Now recently, I’ve come across one interesting article, “The Kindest Thing You Can Do for Yourself in 2015” by Martha Beck. According to her, most of us are more than one person. As we figure out how we fit in socially and learn how to tailor our behavior to various situations, we end up with several—often wildly dissimilar—versions of ourselves.
And these different ‘selves’ form a bustling community of judges, critics and doomsday prophets who conspired to put me through hell. So follow the drift? In other words, it is why you easily fall into the trap of disliking or even hating yourself.
Thus, she suggests a method of befriending oneself — one that’s centered on empathic listening. Paradoxically, this process begins with exaggerating the divisions between yourselves, she writes. Part of that process is a conversation with yourselves: with your Best Friend Self, or BFS, and your Train Wreck Self (TWS). The point is if you are able to recognize both the positive and negative aspects of yourself, you can let your BFS become truly like a best friend to your TWS, and help that aspect of yours to grow. But the real challenge here is to listen to your TWS — do not negate it nor suppress. As Martha Beck says, friends do things for each other. Read more about it here:
However, the one thing I’ve found best in dealing with my negative self is…prayer. In prayer, I can lift all my burden, my cares to God without hesitation. Through prayer, I acknowledge God as the Source of my being — the God of Love is in the deepest core of my being, and God loves me totally, unconditionally, no matter how sinful I am. Thus, if God can love me so much as to send His Son as a ransom for my sins, who am I to despise myself?
For God so loved the world that he gave his only Son, so that everyone who believes in him might not perish but might have eternal life. – John 3.16
Watch this video for the song “Through My Father’s Eyes”– one song that aptly describes how God is the Greatest Friend we can ever have.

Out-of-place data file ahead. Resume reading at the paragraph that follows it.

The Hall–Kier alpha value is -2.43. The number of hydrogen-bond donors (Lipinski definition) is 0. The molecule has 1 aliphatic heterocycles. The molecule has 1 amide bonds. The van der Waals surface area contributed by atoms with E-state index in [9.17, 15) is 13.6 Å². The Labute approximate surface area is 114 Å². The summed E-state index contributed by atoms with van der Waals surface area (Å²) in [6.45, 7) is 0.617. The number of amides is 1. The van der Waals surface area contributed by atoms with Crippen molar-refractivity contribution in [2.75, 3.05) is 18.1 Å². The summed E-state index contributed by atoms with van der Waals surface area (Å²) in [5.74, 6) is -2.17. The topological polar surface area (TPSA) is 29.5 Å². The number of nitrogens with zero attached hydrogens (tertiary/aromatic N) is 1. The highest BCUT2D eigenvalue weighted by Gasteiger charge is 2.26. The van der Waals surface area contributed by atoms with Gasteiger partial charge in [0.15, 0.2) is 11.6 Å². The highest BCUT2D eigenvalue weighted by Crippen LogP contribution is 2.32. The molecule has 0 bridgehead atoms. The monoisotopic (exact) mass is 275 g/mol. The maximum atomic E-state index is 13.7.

No, I wouldn’t go as far as ordering for something too exotic — such as snake or pig’s ears.
I remember the most exotic food I ever ate at a restaurant was boar’s meat, which turned to be a gastronomical delight, but it also had a kind of after-taste I didn’t quite relish. And the first time my sisters and I eagerly tried one particular lamb dish, my tummy almost did a double somersault, so my first bite of that succulent meat turned to be my last. Or so I thought until I’ve come to slowly develop a taste for lamb dishes.
But eating out especially in a fine restaurant with my family, and occasionally with friends, I tend to order something I’ve never tasted at all, be it foreign or Filipino dish. My adventurous taste buds often long for the strange yet delectable concoction, nicely presented. My rationale: why not? Why order for something that I can easily cook at home. Besides a new dish at a restaurant is another recipe I can try to whip up in my own kitchen later on.
However, those times when both body and soul need nourishment, my favorite comfort food, any kind of vegetable soup similar to the one pictured above, will always be my go-to dish to have.
A great part of me enjoys repetition. I feel comfortable with the tried and tested pattern of my everyday life, yet I also yearn for change every now and then. I try to strike a balance between the old and the new.
The world, once again, has been thankfully gifted with the Blessing of a New Year, a precious time when many feel brand-new, and almost everything around seems pristine. Whatever the past year has been, most of us bask in the glow of hope that the newborn year brings. Much like how a mother feels at birthing her infant, that special mix of joy, thrill and awe, or how hearing a baby’s first cries or coos warms the cockles of the heart.
Such a perfect time indeed to promise, once again, as in the years before – to be better, to do better – a pledge that underlines our personal new year’s resolutions. Such a time-worn tradition meant to be broken, as the old cliché goes. Perhaps so, for those who do not take this yearly ritual seriously.